In the academy, the argument for ageless voting—now being made across disciplines such as law, political science, philosophy, childhood studies, history, economics, and pediatrics—is essentially two-fold. First, children’s exclusion from suffrage on grounds of incompetence is discriminatory, as it applies a false double standard to which adults are not held. Any voting age requirement is both under- and over-determinative, excluding some capable and including some not capable (or not as capable). Legal scholar Samantha Godwin claims that denying children the right to vote violates U.S. antidiscrimination law by failing a rigorous application of established equal protection jurisprudence. Legal scholars Robert Goodin and Joanne Lau show that child voters would not reduce but, on the contrary, add to the pool of democratic competence by increasing the range of voting perspectives. Political philosopher Claudio López-Guerra argues that the franchise capacity belongs to children as much as to adults if properly understood as the ability to experience the benefits of enfranchisement and the harms of disenfranchisement. My own argument has been that the most democratic definition of voting competence is neither literacy, knowledge of government processes, nor maturity, but rather the ability to participate in political discourse—something evidently possessed by children of most ages participating, for example, in climate movements, Black Lives Matter marches, gun legislation suits, religious freedom demonstrations, abortion campaigns, queer rights protests, labor unions, children’s parliaments, and a great deal more.
Second, the argument is made that ageless voting would systematically benefit children, adults, societies, and democracies. The idea here is that, compared to the alternatives, democracy works. Put differently, there is a government interest in being pressured by all instead of just a selection of a society’s diverse citizens. Some fear that children’s voting would adultify children, open them to manipulation, or lead to further harmful children’s rights such as to marry and drive. But scholars have argued, on the contrary, that children and youth would finally gain equal consideration in the minds of representatives. Adults who have or work with children would enjoy generally greater government support. Governments would have to think about environmental sustainability, health care, and economics in the longer-term. And citizens no longer being taught in their early years that their voices do not count would likely grow up to be less disengaged and more resistant to authoritarian appeals. As with all prior suffrage movements, the enfranchisement of children would systematically benefit everyone.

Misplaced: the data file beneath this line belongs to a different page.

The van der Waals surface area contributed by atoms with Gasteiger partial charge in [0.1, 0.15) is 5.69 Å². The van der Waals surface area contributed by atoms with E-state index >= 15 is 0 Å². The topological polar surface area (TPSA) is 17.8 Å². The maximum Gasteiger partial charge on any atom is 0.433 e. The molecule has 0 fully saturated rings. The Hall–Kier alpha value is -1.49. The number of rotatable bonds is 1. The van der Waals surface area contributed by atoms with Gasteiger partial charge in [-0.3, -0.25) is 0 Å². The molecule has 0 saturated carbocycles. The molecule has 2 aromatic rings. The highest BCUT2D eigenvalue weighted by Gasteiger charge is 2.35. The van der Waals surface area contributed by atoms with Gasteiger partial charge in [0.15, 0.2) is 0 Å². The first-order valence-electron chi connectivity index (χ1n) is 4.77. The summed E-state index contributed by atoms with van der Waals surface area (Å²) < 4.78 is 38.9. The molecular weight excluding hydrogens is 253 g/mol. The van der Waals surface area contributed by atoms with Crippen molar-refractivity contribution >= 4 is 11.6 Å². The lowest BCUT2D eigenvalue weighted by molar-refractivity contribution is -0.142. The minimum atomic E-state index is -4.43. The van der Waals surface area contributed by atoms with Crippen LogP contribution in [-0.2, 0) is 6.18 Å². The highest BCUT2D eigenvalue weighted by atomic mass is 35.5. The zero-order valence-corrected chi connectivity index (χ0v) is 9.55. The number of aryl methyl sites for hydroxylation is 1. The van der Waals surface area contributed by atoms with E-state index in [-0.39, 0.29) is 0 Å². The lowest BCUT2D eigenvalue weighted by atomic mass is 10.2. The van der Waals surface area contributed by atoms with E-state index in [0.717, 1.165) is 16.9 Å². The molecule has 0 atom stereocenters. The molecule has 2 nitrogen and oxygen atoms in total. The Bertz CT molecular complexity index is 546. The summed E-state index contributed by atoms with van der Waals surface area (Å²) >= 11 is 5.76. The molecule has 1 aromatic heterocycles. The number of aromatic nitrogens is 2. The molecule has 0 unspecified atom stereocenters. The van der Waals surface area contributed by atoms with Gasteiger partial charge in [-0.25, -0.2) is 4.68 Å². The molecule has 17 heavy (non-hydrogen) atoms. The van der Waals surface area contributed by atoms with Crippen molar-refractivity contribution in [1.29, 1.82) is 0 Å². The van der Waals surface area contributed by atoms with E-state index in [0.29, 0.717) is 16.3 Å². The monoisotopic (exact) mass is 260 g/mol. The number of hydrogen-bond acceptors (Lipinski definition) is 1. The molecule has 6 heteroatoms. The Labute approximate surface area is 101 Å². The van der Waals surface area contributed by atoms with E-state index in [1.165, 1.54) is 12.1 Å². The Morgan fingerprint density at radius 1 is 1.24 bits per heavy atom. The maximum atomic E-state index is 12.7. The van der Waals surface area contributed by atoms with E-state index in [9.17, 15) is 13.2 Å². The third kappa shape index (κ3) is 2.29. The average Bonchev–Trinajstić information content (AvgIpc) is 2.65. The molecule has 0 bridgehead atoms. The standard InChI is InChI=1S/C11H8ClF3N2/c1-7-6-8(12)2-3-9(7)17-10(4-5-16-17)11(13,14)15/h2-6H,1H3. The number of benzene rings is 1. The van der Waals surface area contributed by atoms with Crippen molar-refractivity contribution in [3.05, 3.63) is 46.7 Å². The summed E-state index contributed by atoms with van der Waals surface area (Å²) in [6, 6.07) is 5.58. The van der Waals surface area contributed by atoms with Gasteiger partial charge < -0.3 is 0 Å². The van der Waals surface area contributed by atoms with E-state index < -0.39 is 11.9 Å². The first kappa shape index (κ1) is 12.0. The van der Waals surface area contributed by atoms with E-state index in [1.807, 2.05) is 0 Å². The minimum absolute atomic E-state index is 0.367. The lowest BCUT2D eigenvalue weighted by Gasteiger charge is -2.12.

These nondiscrimination claims find at least implicit support in international law. The 1948 Universal Declaration of Human Rights (UDHR) states in article 21.3 that “the will of the people shall be the basis of the authority of government; this will shall be expressed in periodic and genuine elections which shall be by universal and equal suffrage.” The International Covenant on Civil and Political Rights (ICCPR) asserts in article 25 that “Every citizen shall have the right and the opportunity … [t]o vote and to be elected at genuine period elections which shall be by universal and equal suffrage.” And the Convention on the Rights of the Child (CRC)—while arguably an attempt to remove rather than include children from international law—nevertheless supports in article 12 children’s “right to express [their] views freely in all matters affecting the child,” which clearly includes politics. Perhaps even more forcefully, CRC article 13 requires that “[t]he child shall have the right to freedom of expression; this right shall include freedom to seek, receive and impart information of all kinds,” with restrictions “only” when it comes to the rights of others and public order, which suggests the right to impart one’s views via voting and without regard to age. Indeed, the CRC Committee has already taken steps in this direction by recommending lowering the voting age in countries like Germany to sixteen. The human rights regime of international law to which the U.N. has been dedicated since the mid-twentieth century clearly supports the universal and equal democratization of societies and with the least possible discrimination according to age.